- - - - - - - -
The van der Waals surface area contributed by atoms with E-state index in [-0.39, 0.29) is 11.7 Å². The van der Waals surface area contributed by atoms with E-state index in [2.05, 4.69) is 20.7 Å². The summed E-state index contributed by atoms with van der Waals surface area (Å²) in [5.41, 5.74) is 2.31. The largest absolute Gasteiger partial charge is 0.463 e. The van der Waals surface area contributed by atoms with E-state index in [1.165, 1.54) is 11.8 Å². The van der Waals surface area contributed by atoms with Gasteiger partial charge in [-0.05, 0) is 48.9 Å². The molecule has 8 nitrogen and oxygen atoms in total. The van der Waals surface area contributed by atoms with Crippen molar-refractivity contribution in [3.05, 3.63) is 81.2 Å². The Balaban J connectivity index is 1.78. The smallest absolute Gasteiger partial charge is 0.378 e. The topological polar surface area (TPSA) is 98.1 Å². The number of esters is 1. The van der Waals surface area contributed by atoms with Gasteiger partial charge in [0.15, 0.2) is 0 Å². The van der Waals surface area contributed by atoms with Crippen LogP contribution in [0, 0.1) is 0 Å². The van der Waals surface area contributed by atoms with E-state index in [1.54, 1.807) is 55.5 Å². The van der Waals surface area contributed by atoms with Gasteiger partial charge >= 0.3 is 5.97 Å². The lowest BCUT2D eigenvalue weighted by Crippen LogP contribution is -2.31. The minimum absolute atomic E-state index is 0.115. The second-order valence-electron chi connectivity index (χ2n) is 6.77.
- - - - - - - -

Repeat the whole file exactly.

The van der Waals surface area contributed by atoms with E-state index in [-0.39, 0.29) is 11.7 Å². The van der Waals surface area contributed by atoms with E-state index in [2.05, 4.69) is 20.7 Å². The summed E-state index contributed by atoms with van der Waals surface area (Å²) in [5.41, 5.74) is 2.31. The largest absolute Gasteiger partial charge is 0.463 e. The van der Waals surface area contributed by atoms with E-state index in [1.165, 1.54) is 11.8 Å². The van der Waals surface area contributed by atoms with Gasteiger partial charge in [-0.05, 0) is 48.9 Å². The molecule has 8 nitrogen and oxygen atoms in total. The van der Waals surface area contributed by atoms with Crippen molar-refractivity contribution in [3.05, 3.63) is 81.2 Å². The Balaban J connectivity index is 1.78. The smallest absolute Gasteiger partial charge is 0.378 e. The topological polar surface area (TPSA) is 98.1 Å². The number of esters is 1. The van der Waals surface area contributed by atoms with Gasteiger partial charge in [0.15, 0.2) is 0 Å². The van der Waals surface area contributed by atoms with Crippen LogP contribution in [0, 0.1) is 0 Å². The van der Waals surface area contributed by atoms with E-state index in [1.54, 1.807) is 55.5 Å². The van der Waals surface area contributed by atoms with Gasteiger partial charge >= 0.3 is 5.97 Å². The lowest BCUT2D eigenvalue weighted by Crippen LogP contribution is -2.31. The minimum absolute atomic E-state index is 0.115. The second-order valence-electron chi connectivity index (χ2n) is 6.77.